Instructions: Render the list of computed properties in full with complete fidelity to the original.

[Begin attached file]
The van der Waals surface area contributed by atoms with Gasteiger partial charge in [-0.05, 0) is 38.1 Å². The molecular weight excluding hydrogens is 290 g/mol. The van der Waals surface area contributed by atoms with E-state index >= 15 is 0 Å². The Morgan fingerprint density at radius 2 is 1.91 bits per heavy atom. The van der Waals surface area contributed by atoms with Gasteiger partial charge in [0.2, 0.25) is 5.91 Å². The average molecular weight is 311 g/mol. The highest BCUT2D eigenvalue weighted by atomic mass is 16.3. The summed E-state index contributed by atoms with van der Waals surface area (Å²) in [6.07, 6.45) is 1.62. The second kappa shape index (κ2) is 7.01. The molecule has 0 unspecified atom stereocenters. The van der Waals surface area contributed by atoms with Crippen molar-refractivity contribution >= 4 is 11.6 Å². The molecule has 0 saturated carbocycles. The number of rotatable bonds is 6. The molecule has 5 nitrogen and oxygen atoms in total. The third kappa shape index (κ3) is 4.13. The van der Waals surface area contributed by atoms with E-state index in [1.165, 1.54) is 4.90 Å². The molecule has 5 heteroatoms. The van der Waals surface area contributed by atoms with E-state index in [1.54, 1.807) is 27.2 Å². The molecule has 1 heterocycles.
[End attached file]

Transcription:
The van der Waals surface area contributed by atoms with Gasteiger partial charge in [-0.05, 0) is 38.1 Å². The molecular weight excluding hydrogens is 290 g/mol. The van der Waals surface area contributed by atoms with E-state index >= 15 is 0 Å². The Morgan fingerprint density at radius 2 is 1.91 bits per heavy atom. The van der Waals surface area contributed by atoms with Gasteiger partial charge in [0.2, 0.25) is 5.91 Å². The average molecular weight is 311 g/mol. The highest BCUT2D eigenvalue weighted by atomic mass is 16.3. The summed E-state index contributed by atoms with van der Waals surface area (Å²) in [6.07, 6.45) is 1.62. The second kappa shape index (κ2) is 7.01. The molecule has 0 unspecified atom stereocenters. The van der Waals surface area contributed by atoms with Crippen molar-refractivity contribution >= 4 is 11.6 Å². The molecule has 0 saturated carbocycles. The number of rotatable bonds is 6. The molecule has 5 nitrogen and oxygen atoms in total. The third kappa shape index (κ3) is 4.13. The van der Waals surface area contributed by atoms with E-state index in [1.165, 1.54) is 4.90 Å². The molecule has 5 heteroatoms. The van der Waals surface area contributed by atoms with E-state index in [1.54, 1.807) is 27.2 Å². The molecule has 1 heterocycles.